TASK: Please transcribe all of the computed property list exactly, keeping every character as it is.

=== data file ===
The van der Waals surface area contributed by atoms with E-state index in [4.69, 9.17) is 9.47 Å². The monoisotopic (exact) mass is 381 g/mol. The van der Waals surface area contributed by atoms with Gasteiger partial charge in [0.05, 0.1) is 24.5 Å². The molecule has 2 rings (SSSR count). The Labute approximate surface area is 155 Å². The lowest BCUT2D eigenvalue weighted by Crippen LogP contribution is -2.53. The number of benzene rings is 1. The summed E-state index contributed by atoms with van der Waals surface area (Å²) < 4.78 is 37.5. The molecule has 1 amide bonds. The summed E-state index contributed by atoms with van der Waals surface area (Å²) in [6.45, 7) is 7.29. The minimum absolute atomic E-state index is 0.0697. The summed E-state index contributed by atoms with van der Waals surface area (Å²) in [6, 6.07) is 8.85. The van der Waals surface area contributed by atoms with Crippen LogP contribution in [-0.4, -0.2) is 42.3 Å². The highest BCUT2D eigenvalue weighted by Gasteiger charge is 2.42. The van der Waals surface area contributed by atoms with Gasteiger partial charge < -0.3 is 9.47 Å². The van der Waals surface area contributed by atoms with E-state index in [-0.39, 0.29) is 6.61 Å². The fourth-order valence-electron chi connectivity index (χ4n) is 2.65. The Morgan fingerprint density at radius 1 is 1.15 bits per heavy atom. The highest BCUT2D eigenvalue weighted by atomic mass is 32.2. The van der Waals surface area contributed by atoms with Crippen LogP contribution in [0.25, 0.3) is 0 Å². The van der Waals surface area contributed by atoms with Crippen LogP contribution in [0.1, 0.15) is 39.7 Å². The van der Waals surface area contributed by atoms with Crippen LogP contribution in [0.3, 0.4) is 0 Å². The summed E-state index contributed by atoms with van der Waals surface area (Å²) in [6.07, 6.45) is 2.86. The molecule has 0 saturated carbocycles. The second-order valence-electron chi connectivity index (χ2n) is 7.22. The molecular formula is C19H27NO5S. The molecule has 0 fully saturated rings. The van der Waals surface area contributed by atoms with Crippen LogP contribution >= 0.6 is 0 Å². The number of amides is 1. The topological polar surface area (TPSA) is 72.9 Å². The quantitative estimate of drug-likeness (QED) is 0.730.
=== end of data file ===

The van der Waals surface area contributed by atoms with E-state index in [4.69, 9.17) is 9.47 Å². The monoisotopic (exact) mass is 381 g/mol. The van der Waals surface area contributed by atoms with Gasteiger partial charge in [0.05, 0.1) is 24.5 Å². The molecule has 2 rings (SSSR count). The Labute approximate surface area is 155 Å². The lowest BCUT2D eigenvalue weighted by Crippen LogP contribution is -2.53. The number of benzene rings is 1. The summed E-state index contributed by atoms with van der Waals surface area (Å²) < 4.78 is 37.5. The molecule has 1 amide bonds. The summed E-state index contributed by atoms with van der Waals surface area (Å²) in [6.45, 7) is 7.29. The minimum absolute atomic E-state index is 0.0697. The summed E-state index contributed by atoms with van der Waals surface area (Å²) in [6, 6.07) is 8.85. The van der Waals surface area contributed by atoms with Crippen LogP contribution in [-0.4, -0.2) is 42.3 Å². The highest BCUT2D eigenvalue weighted by Gasteiger charge is 2.42. The van der Waals surface area contributed by atoms with Gasteiger partial charge < -0.3 is 9.47 Å². The van der Waals surface area contributed by atoms with E-state index in [-0.39, 0.29) is 6.61 Å². The fourth-order valence-electron chi connectivity index (χ4n) is 2.65. The Morgan fingerprint density at radius 1 is 1.15 bits per heavy atom. The highest BCUT2D eigenvalue weighted by atomic mass is 32.2. The van der Waals surface area contributed by atoms with Crippen LogP contribution in [0.25, 0.3) is 0 Å². The van der Waals surface area contributed by atoms with Crippen LogP contribution in [0.1, 0.15) is 39.7 Å². The van der Waals surface area contributed by atoms with Crippen LogP contribution in [0.3, 0.4) is 0 Å². The summed E-state index contributed by atoms with van der Waals surface area (Å²) in [6.07, 6.45) is 2.86. The molecule has 0 saturated carbocycles. The second-order valence-electron chi connectivity index (χ2n) is 7.22. The molecular formula is C19H27NO5S. The molecule has 0 fully saturated rings. The van der Waals surface area contributed by atoms with Crippen LogP contribution >= 0.6 is 0 Å². The number of amides is 1. The topological polar surface area (TPSA) is 72.9 Å². The quantitative estimate of drug-likeness (QED) is 0.730.